Like any restaurant worth its salt and pepper, Native Foods focuses first on what it’s feeding people. The chain stands out in the fast-casual sector with a scratch kitchen in each of its locations that makes all its own sauces, dressings, desserts, and drinks on-site daily. It makes seven different varieties of seitan and is the only chain in America that makes its own tempeh. It also adds new specials to its menu monthly and updates the menu entirely three times a year to prove that a vegan eatery can offer just as much variety as any other. “We’re going after flavorful food since most of our guests are not vegetarian,” Dolan says. “Most of them just eat with us because they like our food.”
To help catch the interest of those who might be less familiar with the chain or with vegan offerings in general, Native Foods is also committed to local engagement. Its locations offer free cooking demos and work with community gardens and animal shelters, and they tap area artists to create their interior artwork. Newer locations are also LEED-certified. And, on a national level, the chain has long-term partnership agreements with organizations such as the Surf Rider Foundation, Mercy For Animals, and Farm Sanctuary.
Dolan and his team are currently looking to expand into up to 10 cities, the ultimate goal being to have 200 locations by decade’s end. When choosing one city over another, they first find three locations they want to open within six months. “If we don’t have three that we like, we’re going to walk away from it,” Dolan says. This happened recently in Philadelphia, when Dolan’s team thought it was in leasing negotiations for three spaces and the deal for the downtown location fell through at the last minute. Instead of going ahead with the other two and finding a replacement, the team remained disciplined and walked away from all the projects.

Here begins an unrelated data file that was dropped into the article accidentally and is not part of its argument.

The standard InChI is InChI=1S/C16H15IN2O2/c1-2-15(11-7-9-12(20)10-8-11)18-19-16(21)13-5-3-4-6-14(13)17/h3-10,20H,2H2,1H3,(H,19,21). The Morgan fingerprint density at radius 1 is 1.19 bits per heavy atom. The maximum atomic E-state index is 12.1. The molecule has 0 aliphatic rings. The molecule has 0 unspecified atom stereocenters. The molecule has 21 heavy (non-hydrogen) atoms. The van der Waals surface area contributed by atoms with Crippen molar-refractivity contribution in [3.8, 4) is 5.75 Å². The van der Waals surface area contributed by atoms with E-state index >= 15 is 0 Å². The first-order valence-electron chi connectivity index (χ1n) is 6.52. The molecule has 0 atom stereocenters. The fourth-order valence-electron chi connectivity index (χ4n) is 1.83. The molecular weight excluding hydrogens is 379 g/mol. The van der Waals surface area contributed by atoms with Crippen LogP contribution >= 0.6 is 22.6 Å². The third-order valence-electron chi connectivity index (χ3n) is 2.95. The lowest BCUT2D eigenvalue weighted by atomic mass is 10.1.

In addition to considering a new location’s demographics and real estate logistics, “we also like to pride ourselves in looking at different opportunities and unique spaces,” Dolan says. “None of our stores look alike.” A favorite location of both patrons and the company is located in Costa Mesa, California; it’s in a yurt. Also, not long ago, the company tried for months to put a location in an old townhouse in Washington, DC, but ultimately it didn’t pan out. “We like funky,” Dolan says. “Whereas most fast casuals would say, ‘No, that’s not our cookie-cutter space,’ we’ve spent months and months trying out cool spaces that we’ve ended up not being able to do, but we like that.”
Native Foods currently has no plans to open itself up to franchising, so Dolan spends much of his time being a brand ambassador and finding other people and managers who are passionate about Native Food’s mission to “Change The Way America Eats.” He and his team want to open restaurants as fast as possible, but they know it’s important to first find the right people and the spaces that best fit the brand.